This month's song is written in the voice of newly adoptive mother Deb to her newborn son Teddy. It's a love song of grand proportions, because the story of Deb and Teddy is far from your typical adoption story (if there even is such a thing!) And it is one that I have gotten to see from an up-close vantage point for the past several years, as this story has meandered, halted and faltered at bit in places, and is now experiencing it own kind of "full bloom."
A family celebrates its coming together
Jackie and Kathy came to me wishing for a song to celebrate their family and to tell the story of their daughters' adoptions from Guatemala in a way that would make sense to their girls now, at their current ages (3, 6) and would also hold deeper levels of meaning that they could come to appreciate anew when they listen again to the song as adults. I learned of their trips to Guatemala, of the many ways in which their family began to take shape and turn into something real and amazing. I got to draw on my own time in Guatemala, having visited the cabin where my husband lived for two years in his "Habitat for Humanity" days. But the very crux of what makes this song feel so special to me, as the writer, came from out beyond the stories, out beyond my experience of Guatemala. It came from something Kathy said that shot right through me when she said it--it was so unadorned and obvious. It made me understand and feel on an even deeper level how much is true and the same for all children in all families, regardless of how those families came together. I turned her comments into the bridge of the song, and I love the way it makes the specificity of this story suddenly feel so universal:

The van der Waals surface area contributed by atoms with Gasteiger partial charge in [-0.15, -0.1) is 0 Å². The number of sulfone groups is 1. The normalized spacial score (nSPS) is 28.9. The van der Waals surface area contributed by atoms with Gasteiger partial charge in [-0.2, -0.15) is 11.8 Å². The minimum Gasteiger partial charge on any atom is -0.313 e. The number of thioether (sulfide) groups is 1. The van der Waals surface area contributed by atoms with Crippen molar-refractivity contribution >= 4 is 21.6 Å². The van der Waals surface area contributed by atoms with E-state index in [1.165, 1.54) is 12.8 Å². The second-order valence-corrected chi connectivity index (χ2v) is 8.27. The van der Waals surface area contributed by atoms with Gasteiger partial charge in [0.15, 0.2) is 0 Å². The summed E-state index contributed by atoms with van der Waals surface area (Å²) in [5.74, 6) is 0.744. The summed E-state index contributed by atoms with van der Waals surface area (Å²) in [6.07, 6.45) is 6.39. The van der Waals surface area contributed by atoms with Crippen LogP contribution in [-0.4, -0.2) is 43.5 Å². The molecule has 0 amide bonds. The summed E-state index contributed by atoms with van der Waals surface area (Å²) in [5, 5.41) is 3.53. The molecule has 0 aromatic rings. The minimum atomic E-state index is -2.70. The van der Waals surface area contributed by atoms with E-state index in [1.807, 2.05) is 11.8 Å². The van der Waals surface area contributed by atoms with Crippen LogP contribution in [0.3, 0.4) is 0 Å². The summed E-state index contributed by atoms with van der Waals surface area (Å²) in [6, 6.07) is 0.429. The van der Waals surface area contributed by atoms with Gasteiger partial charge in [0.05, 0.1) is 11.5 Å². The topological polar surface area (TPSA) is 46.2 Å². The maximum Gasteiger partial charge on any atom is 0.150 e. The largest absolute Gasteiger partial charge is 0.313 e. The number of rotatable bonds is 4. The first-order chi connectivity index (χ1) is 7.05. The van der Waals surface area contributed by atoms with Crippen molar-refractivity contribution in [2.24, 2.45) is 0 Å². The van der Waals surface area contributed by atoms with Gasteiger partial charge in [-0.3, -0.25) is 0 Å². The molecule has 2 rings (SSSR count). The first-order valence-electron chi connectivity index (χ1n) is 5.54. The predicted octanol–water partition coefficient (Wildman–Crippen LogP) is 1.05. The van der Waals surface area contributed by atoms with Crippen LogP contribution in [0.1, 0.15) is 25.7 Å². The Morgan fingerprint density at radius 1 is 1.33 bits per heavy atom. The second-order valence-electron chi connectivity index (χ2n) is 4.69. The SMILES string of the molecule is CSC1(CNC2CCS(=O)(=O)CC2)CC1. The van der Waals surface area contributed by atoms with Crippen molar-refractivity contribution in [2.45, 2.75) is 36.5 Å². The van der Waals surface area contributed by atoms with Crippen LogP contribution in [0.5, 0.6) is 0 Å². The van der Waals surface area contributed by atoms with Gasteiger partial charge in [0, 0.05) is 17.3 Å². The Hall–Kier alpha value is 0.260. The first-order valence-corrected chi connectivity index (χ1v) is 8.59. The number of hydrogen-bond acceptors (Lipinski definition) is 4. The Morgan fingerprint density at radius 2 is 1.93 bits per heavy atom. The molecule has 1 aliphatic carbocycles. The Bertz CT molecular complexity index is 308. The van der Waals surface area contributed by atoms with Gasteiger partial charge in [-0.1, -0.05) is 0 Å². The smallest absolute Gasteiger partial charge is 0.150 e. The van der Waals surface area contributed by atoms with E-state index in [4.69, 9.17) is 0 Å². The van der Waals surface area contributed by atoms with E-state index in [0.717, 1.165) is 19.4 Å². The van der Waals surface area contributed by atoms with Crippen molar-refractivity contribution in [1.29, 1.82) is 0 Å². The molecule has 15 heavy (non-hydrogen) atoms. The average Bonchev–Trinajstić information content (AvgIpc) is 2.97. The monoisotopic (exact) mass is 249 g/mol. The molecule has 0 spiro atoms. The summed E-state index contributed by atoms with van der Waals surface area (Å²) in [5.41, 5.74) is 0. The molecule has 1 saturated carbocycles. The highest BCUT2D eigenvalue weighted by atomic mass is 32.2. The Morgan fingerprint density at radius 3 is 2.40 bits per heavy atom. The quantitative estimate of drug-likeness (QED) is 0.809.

We can't know all of where you've been,
Just like we can't know all of where you're going.
And it's not always easy here.
It's not always easy anywhere...
TOPIC: WELCOME NEW BABY!
A Family Welcomes its Newest Member
Sandy came to me wanting a song that would serve as both a lullaby and a welcoming greeting to her new grandson Jonah. There were two unique challenges in creating this song: (1) Sandy (humbly, I think) requested that the song be from her but not use the word “I” (pretty much all of my songs, you might note, are written in the First Person because I believe that gives them the most intimacy—so this was new territory for me). And (2) this song was to acknowledge the fact that Sandy’s husband Lew had passed away and would not be present to greet Jonah, but this was to be done in such a way that this fact would not be overly obvious nor made an “issue” of in the song.
TOPIC: Unborn baby to parents
TOPIC: Song to a Future Baby
TOPIC: Having a little fun with fretting
TOPIC: Father to new baby
TOPIC: Mother to new baby
TOPIC: Adoption for newly adopted 2 year old; To adopted daughter from single mom
TOPIC: For a feisty 2 year old
Song of the Month